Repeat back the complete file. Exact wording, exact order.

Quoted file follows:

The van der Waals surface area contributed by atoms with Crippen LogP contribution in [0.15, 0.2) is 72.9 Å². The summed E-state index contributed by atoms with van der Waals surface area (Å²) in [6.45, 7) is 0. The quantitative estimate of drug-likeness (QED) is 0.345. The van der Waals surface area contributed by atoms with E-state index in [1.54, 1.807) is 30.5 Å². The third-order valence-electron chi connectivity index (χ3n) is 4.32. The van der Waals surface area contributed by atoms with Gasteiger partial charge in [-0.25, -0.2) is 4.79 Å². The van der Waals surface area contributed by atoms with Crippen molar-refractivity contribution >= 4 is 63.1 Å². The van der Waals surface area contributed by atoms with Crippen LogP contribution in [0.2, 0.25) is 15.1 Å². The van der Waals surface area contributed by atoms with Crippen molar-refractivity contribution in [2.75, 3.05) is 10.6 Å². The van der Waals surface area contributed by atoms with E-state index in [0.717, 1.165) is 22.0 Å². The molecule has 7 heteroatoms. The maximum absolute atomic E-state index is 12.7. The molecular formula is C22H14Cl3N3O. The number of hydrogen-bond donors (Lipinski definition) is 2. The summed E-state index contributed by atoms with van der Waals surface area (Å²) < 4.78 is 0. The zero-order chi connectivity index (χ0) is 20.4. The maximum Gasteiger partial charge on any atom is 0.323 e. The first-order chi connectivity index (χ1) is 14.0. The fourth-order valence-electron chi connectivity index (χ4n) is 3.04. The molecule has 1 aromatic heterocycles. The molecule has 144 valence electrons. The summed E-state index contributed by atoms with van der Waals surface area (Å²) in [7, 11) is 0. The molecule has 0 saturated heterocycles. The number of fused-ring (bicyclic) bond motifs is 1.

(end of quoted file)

The van der Waals surface area contributed by atoms with Crippen LogP contribution in [0.15, 0.2) is 72.9 Å². The summed E-state index contributed by atoms with van der Waals surface area (Å²) in [6.45, 7) is 0. The quantitative estimate of drug-likeness (QED) is 0.345. The van der Waals surface area contributed by atoms with E-state index in [1.54, 1.807) is 30.5 Å². The third-order valence-electron chi connectivity index (χ3n) is 4.32. The van der Waals surface area contributed by atoms with Gasteiger partial charge in [-0.25, -0.2) is 4.79 Å². The van der Waals surface area contributed by atoms with Crippen molar-refractivity contribution >= 4 is 63.1 Å². The van der Waals surface area contributed by atoms with Crippen LogP contribution in [0.2, 0.25) is 15.1 Å². The van der Waals surface area contributed by atoms with Crippen molar-refractivity contribution in [2.75, 3.05) is 10.6 Å². The van der Waals surface area contributed by atoms with E-state index in [0.717, 1.165) is 22.0 Å². The molecule has 7 heteroatoms. The maximum absolute atomic E-state index is 12.7. The molecular formula is C22H14Cl3N3O. The number of hydrogen-bond donors (Lipinski definition) is 2. The summed E-state index contributed by atoms with van der Waals surface area (Å²) < 4.78 is 0. The zero-order chi connectivity index (χ0) is 20.4. The maximum Gasteiger partial charge on any atom is 0.323 e. The first-order chi connectivity index (χ1) is 14.0. The fourth-order valence-electron chi connectivity index (χ4n) is 3.04. The molecule has 1 aromatic heterocycles. The molecule has 144 valence electrons. The summed E-state index contributed by atoms with van der Waals surface area (Å²) in [7, 11) is 0. The molecule has 0 saturated heterocycles. The number of fused-ring (bicyclic) bond motifs is 1.